- MindMate Team
Managing Privacy and Security Online
According to a survey run by the Pew Research Center, as of this year, nearly 66% of over 65s in the US are now internet users. The beauty of the internet is that it’s open to anyone, and there’s no qualification needed to use it, however this makes it even more important that we educate ourselves on how to keep our online activity safe and secure.
Social Media Around 56% of seniors now use Facebook, making it even easier to reconnect with old friends or faraway relatives. The transition onto social media has been fairly rapid for the boomer generation, meaning that certain steps to keep accounts secure are being missed. Often, particularly on Facebook, accounts can be hacked easily due to poor security. Thankfully, there are a few easy steps you can take to protect your social media accounts:
Avoid using the same password for multiple accounts.
Use strong passwords with a variety of characters.
Make sure to review your privacy settings regularly, social media platforms change their terms of service regularly and sometimes this can change the visibility of your profile.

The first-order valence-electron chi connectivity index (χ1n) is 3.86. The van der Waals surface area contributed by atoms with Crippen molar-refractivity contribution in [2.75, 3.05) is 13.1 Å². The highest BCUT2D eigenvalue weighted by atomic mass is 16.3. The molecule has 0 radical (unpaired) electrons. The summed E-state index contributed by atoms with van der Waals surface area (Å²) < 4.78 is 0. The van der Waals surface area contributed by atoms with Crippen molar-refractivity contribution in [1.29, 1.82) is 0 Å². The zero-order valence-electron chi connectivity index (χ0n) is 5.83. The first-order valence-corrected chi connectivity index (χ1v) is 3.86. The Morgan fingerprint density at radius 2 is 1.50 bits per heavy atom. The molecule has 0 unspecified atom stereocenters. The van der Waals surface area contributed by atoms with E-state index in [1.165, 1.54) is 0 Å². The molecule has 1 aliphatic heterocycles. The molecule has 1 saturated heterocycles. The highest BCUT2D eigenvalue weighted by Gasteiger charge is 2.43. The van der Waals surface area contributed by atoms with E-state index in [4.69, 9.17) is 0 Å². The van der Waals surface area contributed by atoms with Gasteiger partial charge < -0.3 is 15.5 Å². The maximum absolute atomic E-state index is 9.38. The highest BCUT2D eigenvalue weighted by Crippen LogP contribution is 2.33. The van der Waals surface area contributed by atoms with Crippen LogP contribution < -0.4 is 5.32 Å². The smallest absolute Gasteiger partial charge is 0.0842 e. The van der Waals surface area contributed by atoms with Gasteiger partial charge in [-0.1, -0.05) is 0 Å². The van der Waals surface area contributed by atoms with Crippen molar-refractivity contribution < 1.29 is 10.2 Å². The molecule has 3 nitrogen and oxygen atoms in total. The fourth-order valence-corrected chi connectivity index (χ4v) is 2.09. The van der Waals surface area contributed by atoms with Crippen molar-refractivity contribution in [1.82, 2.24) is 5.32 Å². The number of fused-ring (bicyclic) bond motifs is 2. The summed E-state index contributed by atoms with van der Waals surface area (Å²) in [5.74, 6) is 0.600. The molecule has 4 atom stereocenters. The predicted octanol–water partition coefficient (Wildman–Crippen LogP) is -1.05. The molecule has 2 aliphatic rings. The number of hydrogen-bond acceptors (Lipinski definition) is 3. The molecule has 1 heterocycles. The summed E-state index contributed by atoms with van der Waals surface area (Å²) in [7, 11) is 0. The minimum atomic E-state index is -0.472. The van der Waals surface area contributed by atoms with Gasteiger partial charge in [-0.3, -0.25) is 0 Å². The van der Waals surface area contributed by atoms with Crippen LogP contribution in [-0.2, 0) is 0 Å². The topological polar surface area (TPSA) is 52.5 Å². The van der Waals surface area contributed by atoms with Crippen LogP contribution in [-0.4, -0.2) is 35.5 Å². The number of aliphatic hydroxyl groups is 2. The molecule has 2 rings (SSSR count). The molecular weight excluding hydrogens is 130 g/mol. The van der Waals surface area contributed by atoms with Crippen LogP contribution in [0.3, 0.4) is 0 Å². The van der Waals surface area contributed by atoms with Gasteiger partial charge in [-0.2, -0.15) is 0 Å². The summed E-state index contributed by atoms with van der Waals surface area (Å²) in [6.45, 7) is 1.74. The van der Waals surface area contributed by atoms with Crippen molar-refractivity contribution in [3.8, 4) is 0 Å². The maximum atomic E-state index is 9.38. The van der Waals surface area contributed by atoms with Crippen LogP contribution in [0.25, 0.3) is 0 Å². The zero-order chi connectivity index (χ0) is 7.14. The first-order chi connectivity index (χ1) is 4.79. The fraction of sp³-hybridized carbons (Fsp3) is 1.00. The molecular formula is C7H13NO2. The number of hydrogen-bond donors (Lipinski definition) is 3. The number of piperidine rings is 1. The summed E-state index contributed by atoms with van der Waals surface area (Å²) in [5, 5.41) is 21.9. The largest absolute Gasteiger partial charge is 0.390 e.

Email Much of the boomer generation is perhaps more familiar with email than with social media. Using email comes with its own set of unique benefits and challenges, and requires us to take different precautions with our online safety. It’s a great way to exchange longer messages and other media with a huge outreach; almost everyone has an email address. However, scammers use email’s universality to exploit those less knowledgeable, and some particularly insidious scams can con people out of thousands of dollars. Some of the most convincing scams, again, bank on services that have become almost universally used. A couple going round at the moment claim to be from Amazon and PayPal, alleging that you are owed money from a refund and asking you to follow a link to login to your account. The formatting of these emails is identical to those sent by the companies themselves, so the best way to check if they are legitimate is to click on the email address field. If the address does not include the company’s domain (for example, amazon.com or paypal.com), you can be sure it’s a scam. Using some common sense goes a long a way, if you haven’t bought anything from amazon or using paypal recently, then you won’t be due any sort of refund. Using the internet for accessing services The majority of the services we use are now, at least in part, powered by the internet. Many of us now use the internet to do our banking and interact with government agencies. Following on from the previous section in the blog, it is important to note that government agencies such as the IRS (US) or HMRC (UK) will never contact you via email or any other online medium. Likewise, never give out your social security or national insurance number out online either, the SSA (US) or DWP (UK) will never contact you via email. It may seem like a lot to remember, but you can always bookmark this page for future reference. Trust your gut, if something seems off about email and social media activity, report it.